About Me

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Los Gatos, California, United States
Kevin is currently the certified superintendent at La Rinconada Country Club. Kevin was the Director of Maintenance at Lahontan Golf Club for over 14 years. Some of the responsibilities over the expanse of his career include the daily upkeep of multiple golf courses, natural resources, environmental compliance, and roads and streets. The wide ranging expertise has come from a combination of education and experiences. Degrees in Meteorology (1987 University of Nebraska/Lincoln), and Horticulture (1992 Colorado State), complete the formal side of this important combination of qualifications. A lifetime of experience around golf courses, and the game of golf was provided by Kevin's father.

Monday, December 24, 2012

Rain - Rain Come Back In August!!

The rains have been heavy in the last couple of weeks, and although it is seldom that a golf course superintendent would complain about rain, I could do with a week or so without it. But you take what mother nature gives you, and deal with it knowing that things always change. 

Water flowing in front of the 1st green December 23rd, 2012

Wash out of our new drain on #1

The storm washed out a 20 foot section of our new drainage installed in the first fairway. The trench will be cleaned out, the pipe re-installed, rock and sand put back in place and sod installed on top of this section.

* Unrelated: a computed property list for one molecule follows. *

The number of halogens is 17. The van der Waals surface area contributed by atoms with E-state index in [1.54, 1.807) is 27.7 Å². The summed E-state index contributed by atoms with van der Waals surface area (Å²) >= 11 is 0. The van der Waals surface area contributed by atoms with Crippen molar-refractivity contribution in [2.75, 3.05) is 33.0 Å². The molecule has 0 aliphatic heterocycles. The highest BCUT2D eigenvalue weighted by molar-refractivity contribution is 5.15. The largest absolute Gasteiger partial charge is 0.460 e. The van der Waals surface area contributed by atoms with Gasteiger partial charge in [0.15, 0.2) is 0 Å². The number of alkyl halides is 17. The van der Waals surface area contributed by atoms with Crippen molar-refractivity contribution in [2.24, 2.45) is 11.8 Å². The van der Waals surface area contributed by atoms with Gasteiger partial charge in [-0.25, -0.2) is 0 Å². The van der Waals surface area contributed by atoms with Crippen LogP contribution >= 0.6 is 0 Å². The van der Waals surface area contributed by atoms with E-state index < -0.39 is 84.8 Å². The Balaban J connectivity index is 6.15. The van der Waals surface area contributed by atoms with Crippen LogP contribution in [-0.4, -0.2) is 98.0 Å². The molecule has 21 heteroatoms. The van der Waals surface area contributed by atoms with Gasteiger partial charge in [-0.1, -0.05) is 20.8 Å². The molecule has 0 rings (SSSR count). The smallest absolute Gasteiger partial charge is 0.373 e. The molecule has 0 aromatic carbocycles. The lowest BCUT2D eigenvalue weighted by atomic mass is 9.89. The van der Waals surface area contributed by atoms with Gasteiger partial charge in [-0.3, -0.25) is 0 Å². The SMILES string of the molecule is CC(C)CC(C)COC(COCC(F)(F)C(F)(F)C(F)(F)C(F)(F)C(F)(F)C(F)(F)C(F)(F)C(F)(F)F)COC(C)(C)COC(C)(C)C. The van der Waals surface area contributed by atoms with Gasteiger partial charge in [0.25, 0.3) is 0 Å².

A plug taken from the 18th green

The 18th green does not surface drain and standing water on it is suffocating the soil below. The water logged soil has no room for oxygen and the soil develops a black layer that eventually kills off the roots in that area. To combat this a drain has been installed in the green, and wetting agents applied to aid water penetration. An aerification in these areas would be the most beneficial thing for moving water out and getting oxygen in.

Diseased new grass plant

Prolonged wet conditions result in fungal growth, many of which attach grass plants. Most of the damage is superficial, and the plant can grow out of the disease when sunny dry weather resumes. However when conditions are continuously wet cool and cloudy, the diseases will continue, and can do a lot of damage.  The greens receive preventative treatments and they are showing no signs of disease, however fairways, approaches and rough do have disease and will be spraying fungicides to combat this as long as conditions warrant.

Standing water in the front of the #2 green in early December

New drainage at #2 worked December 23rd

The drainage here was not working a few weeks ago, so 50 feet of old drainage was removed and new installed this past week. There are a lot of areas on the course where the old drainage is in need of replacement. Mostly in the bunkers. Numerous bunkers have been worked on in the last year, with many more to go.

Down tree on the right of #2

Trees did pretty well during this storm, with the one pictured above being the biggest casualty.

Washed out bunker
Bunkers took a hard hit from the runoff. The result is silt at the bottom of the bunker that needs to be removed, and then sand moved back onto the face and compacted. There are at least 30 bunkers that are in need of repair.

Overall the course did well and with every storm there is work to be done. The successive storms we have had this month (and another forecast for Wednesday) have put us in a cycle of as soon as things get back into shape we get hit again and fix the same areas again. I believe that is what you call "maintenance".


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